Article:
In the previous post on backup, compression, encryption, and deduplication I called out a great post by Stephen Foskett on this subject and promised I’d talk a little bit about what our company does with respect to the issues raised.
First, let’s talk about what Stephen did. As he notes in the referenced post, he found the following was effective for him
rsync is a solid protocol, reducing network demands by only sending the changed blocks of a file. But, as noted, compression and encryption tools change the whole file even if only a tiny bit has been altered. A few years back, the folks behind rsync (who also happen to be the minds behind the Samba CIFS server) developed a patch for gzip which causes it to compress files in chunks rather than in their entirety. This patch, called gzip-rsyncable, hasn’t been added to the main source even after a dozen years, but yields amazing results in accelerating rsync performance.
The same technique was then applied to RSA and AES cryptography to create rsyncrypto. This open source encryption tool makes a simple tweak to the standard CBC encryption schema (reusing the initialization vector) to allow encrypted files to be sent more efficiently over rsync. In fact, it relies on gzip-rsyncable to work its magic. Of course, the resulting file is somewhat less secure, but it is probably more than enough to keep a casual snooper at bay.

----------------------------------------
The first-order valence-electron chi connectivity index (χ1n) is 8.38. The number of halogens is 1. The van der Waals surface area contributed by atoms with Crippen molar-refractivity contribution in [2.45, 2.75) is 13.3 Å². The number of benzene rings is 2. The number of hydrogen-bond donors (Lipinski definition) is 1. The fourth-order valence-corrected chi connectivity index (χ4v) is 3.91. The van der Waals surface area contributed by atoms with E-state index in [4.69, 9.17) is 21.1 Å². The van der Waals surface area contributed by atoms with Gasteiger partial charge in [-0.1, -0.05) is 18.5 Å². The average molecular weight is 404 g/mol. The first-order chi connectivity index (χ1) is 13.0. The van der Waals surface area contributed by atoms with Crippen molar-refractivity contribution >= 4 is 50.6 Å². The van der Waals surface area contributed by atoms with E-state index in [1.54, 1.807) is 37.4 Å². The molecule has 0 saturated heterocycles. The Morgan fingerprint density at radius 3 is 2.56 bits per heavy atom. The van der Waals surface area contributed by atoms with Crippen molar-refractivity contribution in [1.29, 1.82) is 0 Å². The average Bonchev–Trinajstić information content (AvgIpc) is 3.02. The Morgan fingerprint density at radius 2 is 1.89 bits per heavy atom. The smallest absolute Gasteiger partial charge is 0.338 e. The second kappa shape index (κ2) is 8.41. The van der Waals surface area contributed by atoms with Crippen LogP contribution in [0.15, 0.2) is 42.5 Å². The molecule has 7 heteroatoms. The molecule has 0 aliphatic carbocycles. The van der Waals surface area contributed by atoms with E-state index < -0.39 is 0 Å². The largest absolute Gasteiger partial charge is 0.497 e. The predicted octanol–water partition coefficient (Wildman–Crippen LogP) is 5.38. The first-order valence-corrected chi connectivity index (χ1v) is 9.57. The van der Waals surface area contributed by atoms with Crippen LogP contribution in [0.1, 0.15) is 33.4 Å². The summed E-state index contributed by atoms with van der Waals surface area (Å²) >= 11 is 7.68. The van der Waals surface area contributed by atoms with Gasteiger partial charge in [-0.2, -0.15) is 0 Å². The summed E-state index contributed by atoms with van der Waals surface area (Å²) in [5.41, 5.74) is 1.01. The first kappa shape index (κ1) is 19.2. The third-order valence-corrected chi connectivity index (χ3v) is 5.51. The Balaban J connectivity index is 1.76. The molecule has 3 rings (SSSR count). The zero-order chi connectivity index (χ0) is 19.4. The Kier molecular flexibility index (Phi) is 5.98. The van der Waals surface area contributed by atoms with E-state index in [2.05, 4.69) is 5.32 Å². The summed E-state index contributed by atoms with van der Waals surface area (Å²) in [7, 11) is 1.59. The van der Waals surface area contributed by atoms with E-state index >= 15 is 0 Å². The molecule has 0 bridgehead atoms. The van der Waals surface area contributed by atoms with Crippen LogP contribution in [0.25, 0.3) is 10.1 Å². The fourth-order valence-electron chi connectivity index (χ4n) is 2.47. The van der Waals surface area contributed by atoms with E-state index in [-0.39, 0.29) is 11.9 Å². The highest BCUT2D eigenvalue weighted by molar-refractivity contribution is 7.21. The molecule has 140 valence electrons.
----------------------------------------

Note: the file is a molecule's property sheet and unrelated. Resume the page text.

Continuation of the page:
This works as long as the key never changes and all parties deduplicating using “global federated data” use the same key. Also, if the changed data crosses an encryption block boundary, more data appears changed than really is – which degrades deduplication savings.
What Unitrends does for its encryption, deduplication, compression, and both private and public cloud computing (using replication as the underlying technology) is to encrypt first and then compress on the on-premise appliance for the precise reasons Stephen outlines. The added benefit to this is that we don’t have to decrypt on our off-premise appliance.
Our replication technology takes advantage of encryption blocks when transferring data from the on-premise appliance to the off-premise applinace. The on-premise deduplication technology has to uncompress but can keep the data encrypted and still find blocks that can be deduplicated.
Our on-premise deduplication decompresses and decrypts the data in primary storage to calculate hashes on the raw data (incoming data is typically compressed inline on ingestion.) To actually deduplicate the data, the data is again decompressed and decrypted in primary storage and encrypted before stored on disk in deduplicated format. This allows the deduplicated data to live across key changes or differing keys. On disk, the data is always encrypted when requested.